Saturday, April 13, 2024

Gambia’s attempt to reverse a ban on female genital mutilation

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Isaac Kaledzi
Isaac Kaledzihttps://en.wikipedia.org/wiki/Isaac_Kaledzi
Isaac Kaledzi is an experienced and award winning journalist from Ghana. He has worked for several media brands both in Ghana and on the International scene. Isaac Kaledzi is currently serving as an African Correspondent for DW.

Gambia is attempting to reverse a ban on female circumcision also known as female genital mutilation with the country’s parliament already admitting such a bill on this.

The lawmakers on Monday started debating whether to repeal the ban which has been in place since 2015.

Gambia imposed fines and jail sentences as part of the law enforcing the ban that intends stopping people from carrying out female circumcision.

Despite the ban, FGM has been on the rise in recent years amid activist campaigns to end the practice.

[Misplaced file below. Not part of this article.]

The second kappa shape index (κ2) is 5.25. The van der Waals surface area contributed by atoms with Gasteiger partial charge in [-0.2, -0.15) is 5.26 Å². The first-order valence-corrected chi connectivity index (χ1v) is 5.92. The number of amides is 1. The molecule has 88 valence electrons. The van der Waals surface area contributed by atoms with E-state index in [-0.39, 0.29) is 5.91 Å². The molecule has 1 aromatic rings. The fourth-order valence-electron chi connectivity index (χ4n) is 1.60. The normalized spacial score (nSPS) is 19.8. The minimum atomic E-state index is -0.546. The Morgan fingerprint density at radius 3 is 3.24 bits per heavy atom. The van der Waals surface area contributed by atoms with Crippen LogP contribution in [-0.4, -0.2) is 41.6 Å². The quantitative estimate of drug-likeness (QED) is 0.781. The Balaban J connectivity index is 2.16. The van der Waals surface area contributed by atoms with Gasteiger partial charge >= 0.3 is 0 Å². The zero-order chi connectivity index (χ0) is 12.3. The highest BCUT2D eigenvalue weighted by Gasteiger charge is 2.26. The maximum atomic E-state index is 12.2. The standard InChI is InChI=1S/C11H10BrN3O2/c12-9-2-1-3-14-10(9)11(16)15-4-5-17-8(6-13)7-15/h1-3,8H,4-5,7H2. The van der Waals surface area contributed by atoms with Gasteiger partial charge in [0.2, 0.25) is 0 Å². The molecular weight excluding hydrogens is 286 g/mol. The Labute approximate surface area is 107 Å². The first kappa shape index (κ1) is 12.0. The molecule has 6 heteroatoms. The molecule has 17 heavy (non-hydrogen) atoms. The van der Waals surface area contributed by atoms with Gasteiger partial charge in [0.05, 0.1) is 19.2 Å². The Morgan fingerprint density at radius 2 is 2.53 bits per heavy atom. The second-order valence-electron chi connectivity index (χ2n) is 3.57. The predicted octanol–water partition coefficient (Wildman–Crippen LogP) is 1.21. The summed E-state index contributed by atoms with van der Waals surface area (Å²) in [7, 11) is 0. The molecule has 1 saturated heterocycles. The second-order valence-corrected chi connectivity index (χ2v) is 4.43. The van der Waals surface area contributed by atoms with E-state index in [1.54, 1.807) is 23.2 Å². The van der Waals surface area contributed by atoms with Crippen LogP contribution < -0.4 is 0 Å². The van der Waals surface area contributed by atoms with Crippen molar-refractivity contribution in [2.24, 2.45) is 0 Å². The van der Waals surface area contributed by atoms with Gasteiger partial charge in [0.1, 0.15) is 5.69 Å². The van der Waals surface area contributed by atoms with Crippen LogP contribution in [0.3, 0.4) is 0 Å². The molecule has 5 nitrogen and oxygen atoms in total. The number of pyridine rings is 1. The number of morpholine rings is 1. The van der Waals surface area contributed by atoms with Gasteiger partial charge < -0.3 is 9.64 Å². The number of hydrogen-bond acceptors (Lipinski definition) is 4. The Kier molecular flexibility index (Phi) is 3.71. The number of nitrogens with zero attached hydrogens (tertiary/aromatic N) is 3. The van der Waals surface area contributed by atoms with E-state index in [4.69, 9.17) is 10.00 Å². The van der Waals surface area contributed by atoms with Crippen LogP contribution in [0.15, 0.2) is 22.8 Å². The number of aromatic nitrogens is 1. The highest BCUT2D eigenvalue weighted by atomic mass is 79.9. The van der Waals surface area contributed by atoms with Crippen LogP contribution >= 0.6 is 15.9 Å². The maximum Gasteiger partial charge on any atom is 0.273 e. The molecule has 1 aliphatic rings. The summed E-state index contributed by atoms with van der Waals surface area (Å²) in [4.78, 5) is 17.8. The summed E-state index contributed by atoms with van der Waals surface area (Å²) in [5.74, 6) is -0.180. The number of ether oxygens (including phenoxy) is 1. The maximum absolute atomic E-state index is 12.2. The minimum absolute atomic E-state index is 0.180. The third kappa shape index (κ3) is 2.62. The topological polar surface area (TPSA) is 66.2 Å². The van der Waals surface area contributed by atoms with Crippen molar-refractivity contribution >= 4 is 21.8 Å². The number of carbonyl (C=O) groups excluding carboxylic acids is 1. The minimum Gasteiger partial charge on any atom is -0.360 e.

Calls for the reversal of the ban grew more particularly since President Adama Barrow came to power in 2017.

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Gambia’s Supreme Islamic Council recently said female circumcision was one of the virtues of Islam.

Members of parliament have come out both in favour of and against the bill. But the lawmakers on Monday voted to send the bill to a parliamentary committee for review, the parliament’s speaker said.

The committee can make amendments to the bill and should send it back to the national assembly for a vote, a routine procedure which usually takes at least 3 months.

The Gambian lawmaker Almameh Gibba who presented the repeal bill earlier this month argued that the ban violates citizens’ rights to practice their culture and religion.

But the World Health Organization says the practice has no health benefits and can lead to excessive bleeding, shock, psychological problems and even death.

If the bill is passed eventually, Gambia would then become the first country to reverse a ban on FGM.

Over 230 million women and girls from 200 million eight years ago have undergone FGM worldwide, the United Nations Children’s Fund reported earlier this month.

African countries lead with over 144 million cases, followed by over 80 million in Asia and over 6 million in the Middle East.

Somalia: First FGM prosecution after death of a victim

Source: Africafeeds.com

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